“She opens her mouth with wisdom, and the teaching of kindness is on her tongue. She looks well to the ways of her household and does not eat the bread of idleness. Her children rise up and call her blessed; her husband also, and he praises her: “Many women have done excellently, but you surpass them all.” Charm is deceitful, and beauty is vain, but a woman who fears the Lord is to be praised.”
The month of May not only brings May Flowers, but it also brings the Mother’s Day holiday (originated by the way, here in West Virginia), but also the 85th birthday of my mother, Patsy Ruth Stidham Adkins. This year, for the first time, we will be recognizing those two special days in the Alzheimer’s Unit of the Huntington Health and Rehabilitation Center. As happens with many other milestones in life, since December 22nd of last year, things will never again be the same in our family.
My mother was a wonderful example of a Christian woman and the ultimate minister’s wife. All the characteristics of the “virtuous woman” of Proverbs 31 were present in her life, but these few verses pretty well sum up the impact she made in this life.
I could write volumes on the things of eternal value I have learned from my mother, but let me just use the words of “King Lemuel” to say it succinctly and powerfully.
Mom doesn’t know that Mother’s Day is coming up soon. She doesn’t know her birthday follows shortly afterward. Furthermore, although she can name the names of her three sons, she rarely recognizes us, and cannot comprehend who we are when we tell her. She does, however, think she is in church most of the time. She travels about the 4th floor greeting nurses, aides, and fellow patients with a handshake, or a kiss on the cheek, and a hearty “God bless you!”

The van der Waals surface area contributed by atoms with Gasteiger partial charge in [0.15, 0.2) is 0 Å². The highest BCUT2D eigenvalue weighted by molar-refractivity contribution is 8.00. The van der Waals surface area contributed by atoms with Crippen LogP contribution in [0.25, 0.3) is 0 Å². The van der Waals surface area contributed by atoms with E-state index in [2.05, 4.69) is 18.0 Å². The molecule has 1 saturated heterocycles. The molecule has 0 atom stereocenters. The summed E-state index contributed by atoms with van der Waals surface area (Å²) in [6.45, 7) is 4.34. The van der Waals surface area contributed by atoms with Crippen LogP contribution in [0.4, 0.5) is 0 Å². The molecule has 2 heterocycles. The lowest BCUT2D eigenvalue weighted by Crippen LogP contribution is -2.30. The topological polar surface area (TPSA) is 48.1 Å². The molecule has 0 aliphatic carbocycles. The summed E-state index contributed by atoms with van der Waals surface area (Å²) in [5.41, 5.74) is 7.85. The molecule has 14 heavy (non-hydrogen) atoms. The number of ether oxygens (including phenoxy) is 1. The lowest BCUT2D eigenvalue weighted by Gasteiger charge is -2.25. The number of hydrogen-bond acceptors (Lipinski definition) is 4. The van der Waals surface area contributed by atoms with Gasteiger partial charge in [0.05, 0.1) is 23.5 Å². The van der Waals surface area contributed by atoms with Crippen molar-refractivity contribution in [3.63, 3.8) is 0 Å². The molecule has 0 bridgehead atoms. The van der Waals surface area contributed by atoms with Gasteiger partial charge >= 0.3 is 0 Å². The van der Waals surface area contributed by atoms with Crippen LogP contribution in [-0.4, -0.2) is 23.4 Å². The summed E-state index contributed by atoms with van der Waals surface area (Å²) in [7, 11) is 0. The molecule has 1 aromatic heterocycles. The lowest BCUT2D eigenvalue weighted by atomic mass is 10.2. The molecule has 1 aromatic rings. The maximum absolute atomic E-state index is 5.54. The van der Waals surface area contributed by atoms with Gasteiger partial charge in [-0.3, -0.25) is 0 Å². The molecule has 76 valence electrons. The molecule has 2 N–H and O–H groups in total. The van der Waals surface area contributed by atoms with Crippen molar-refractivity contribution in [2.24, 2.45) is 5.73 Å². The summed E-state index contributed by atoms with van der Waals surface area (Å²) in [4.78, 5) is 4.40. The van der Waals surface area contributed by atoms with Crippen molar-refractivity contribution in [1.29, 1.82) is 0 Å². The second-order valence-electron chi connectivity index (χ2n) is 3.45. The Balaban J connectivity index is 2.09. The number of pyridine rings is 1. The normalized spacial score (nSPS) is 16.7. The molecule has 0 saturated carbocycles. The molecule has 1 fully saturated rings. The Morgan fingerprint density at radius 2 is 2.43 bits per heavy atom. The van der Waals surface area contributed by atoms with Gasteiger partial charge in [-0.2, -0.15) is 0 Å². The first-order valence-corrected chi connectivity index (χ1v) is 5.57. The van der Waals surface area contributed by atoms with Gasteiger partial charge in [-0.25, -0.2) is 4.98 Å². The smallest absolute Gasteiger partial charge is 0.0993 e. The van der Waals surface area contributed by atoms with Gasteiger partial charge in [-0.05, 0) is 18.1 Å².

Several years ago, shortly after being diagnosed with Alzheimer’s disease, Mom went through the natural stages. First she was in denial. Eventually she fell into depression and worried about what the eventual outcome would be. With tears in her eyes she told us, “I’m afraid I won’t know who my family members are.” My brother, Bruce, told her, “Maybe so, Mom, but we’ll know who YOU are and we’ll still love you like we always have.”
She’s now at that place in life that she had feared. And so are we.
Much has changed since she cared for us as little ones, but this fact remains. “Her children rise up and call her blessed; her husband also, and he praises her: ‘Many women have done excellently, but you surpass them all.” Charm is deceitful, and beauty is vain, but a woman who fears the Lord is to be praised.’”
We love you Mom.